When you think about driving innovation in your enterprise, would you ever imagine that an Estonian student without industry experience could help create a highly-rated user experience for $2,500? We didn’t – but it happened here.
And that’s exactly the approach you should take to drive innovation – step outside of your four walls and leverage the ecosystem around you.
Driving sustainable innovation that delivers real, practical value isn’t easy. Yet the most successful enterprises do this by combining internal innovation programs with external innovation strategies. These external strategies can take many forms:
- Universities. Local universities have access to some of the best talent in their student population (graduate and undergraduate) and academic staff. This talent brings incredible diversity and experience, which is a key ingredient to driving innovative thinking. There are many ways to engage universities, and the capital you’d need runs less than you’d expect. You can sponsor hack-a-thons or data-thons or have students in specific classes take on a case that runs an entire semester. The biggest challenge is knowing whom within the university to engage – but once you do, the opportunities are endless.
- Partners. Our partner (vendor) relationships help us be successful. Sometimes, those relationships only encompass a single deliverable, while others are long-standing relationships that are integral to our business success. Regardless of the relationship, partners can help you innovate as well, and more often than not, they seek out those types of opportunities. Often, partners have multiple industry verticals, deep subject matter experts, and can be exposed to new technologies. Leverage that expertise for training, thought leadership and market monitoring. Engage with your partners to help co-design or co-develop a new solution. They may also consider investing resource capital to help, so long as there is mutual benefit.
- Open innovation. Open innovation brings the “power of the crowd” to drive innovation in your enterprise. Through third-party websites, you can engage a community of problem-solvers that bring unique skillsets, from visual design to complex engineering. The power of the crowd can provide innovative solutions to complex problems, sometimes at a fraction of the cost of that it would be to engage domain experts. Examples include user experience design or marketing materials (CrowdSpring), targeted software development (Devpost), or complex solutions in engineering or chemicals (InnoCentive).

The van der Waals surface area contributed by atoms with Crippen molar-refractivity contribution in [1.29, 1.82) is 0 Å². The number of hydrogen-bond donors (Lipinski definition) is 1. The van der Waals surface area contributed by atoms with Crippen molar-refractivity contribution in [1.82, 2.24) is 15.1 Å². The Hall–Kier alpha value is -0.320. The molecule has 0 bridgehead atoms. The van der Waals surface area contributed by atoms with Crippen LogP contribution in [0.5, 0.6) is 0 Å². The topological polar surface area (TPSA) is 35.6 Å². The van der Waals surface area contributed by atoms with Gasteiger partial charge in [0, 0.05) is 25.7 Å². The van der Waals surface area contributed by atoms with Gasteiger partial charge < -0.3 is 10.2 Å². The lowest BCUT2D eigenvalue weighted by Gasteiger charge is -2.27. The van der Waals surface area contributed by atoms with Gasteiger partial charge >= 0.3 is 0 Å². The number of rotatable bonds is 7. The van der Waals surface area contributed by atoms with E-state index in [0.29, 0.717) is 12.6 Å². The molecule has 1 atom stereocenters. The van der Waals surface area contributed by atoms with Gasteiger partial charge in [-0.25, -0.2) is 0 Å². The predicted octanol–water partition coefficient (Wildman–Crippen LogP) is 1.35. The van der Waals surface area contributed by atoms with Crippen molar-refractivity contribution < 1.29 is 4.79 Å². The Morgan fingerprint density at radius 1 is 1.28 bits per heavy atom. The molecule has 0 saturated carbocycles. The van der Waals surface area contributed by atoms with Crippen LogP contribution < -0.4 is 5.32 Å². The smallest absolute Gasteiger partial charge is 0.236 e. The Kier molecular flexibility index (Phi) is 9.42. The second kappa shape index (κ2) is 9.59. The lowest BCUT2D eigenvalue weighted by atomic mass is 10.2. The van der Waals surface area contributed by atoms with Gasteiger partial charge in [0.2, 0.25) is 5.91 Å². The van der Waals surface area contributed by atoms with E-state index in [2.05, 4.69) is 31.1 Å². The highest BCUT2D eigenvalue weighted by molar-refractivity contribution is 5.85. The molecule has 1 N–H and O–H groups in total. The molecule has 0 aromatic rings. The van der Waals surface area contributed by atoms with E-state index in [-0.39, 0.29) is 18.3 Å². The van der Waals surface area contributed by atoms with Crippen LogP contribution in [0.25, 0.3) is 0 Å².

- Clients. Similar to partners, our clients are frequently a great source of innovative ideas. Like open innovation, this too can benefit from the power of the crowd. Include your clients in design thinking sessions, innovation workshops and co-design sessions. That’s where the true power comes into play – when clients can not only collaborate and drive innovative ideas, but also help prioritize them to drive market acceptance.
- Communities. Leverage conferences and online communities to step outside of your routine. Set aside time to perform marketing monitoring and research, and not just inside your own industry, but with adjacent and divergent ones. And if you are time-constrained, consider engaging with scouts (Amy Webb, The Future Today Institute) or tend spotters (Trend Hunter) to help identify innovative opportunities across industries.
- Startups. Startups are frequently some of the best sources of innovation. From disruptive business models to technology, startups are unencumbered by legacy thinking and thrive on challenging the status quo. Startups can be engaged in a variety of ways, from creating an incubator or accelerator within your own firm or participating in third-party ones. You can also create a corporate venture capital strategy to drive innovation through investments in firms that have potentially disruptive technologies or business models. Corporate venture capital can also provide you with market intelligence, trend monitoring and learning through direct engagement or various board roles.
Learning to let go
Each one of these external innovation strategies can be incredibly powerful to help drive sustainable innovation. But to be successful in these strategies, firms must embrace a collaborative mindset and learn to let go of “not invented here” syndrome. And for some enterprises, that’s not easy. Even more challenging is breaking the mental model that “if you don’t know our business or industry, you can’t help us be innovative.”
Our experience has taught us that those who bring a diverse point of view and an outsider’s perspective can often provide the most creative and innovative solutions. Contact me if you’d like to learn more.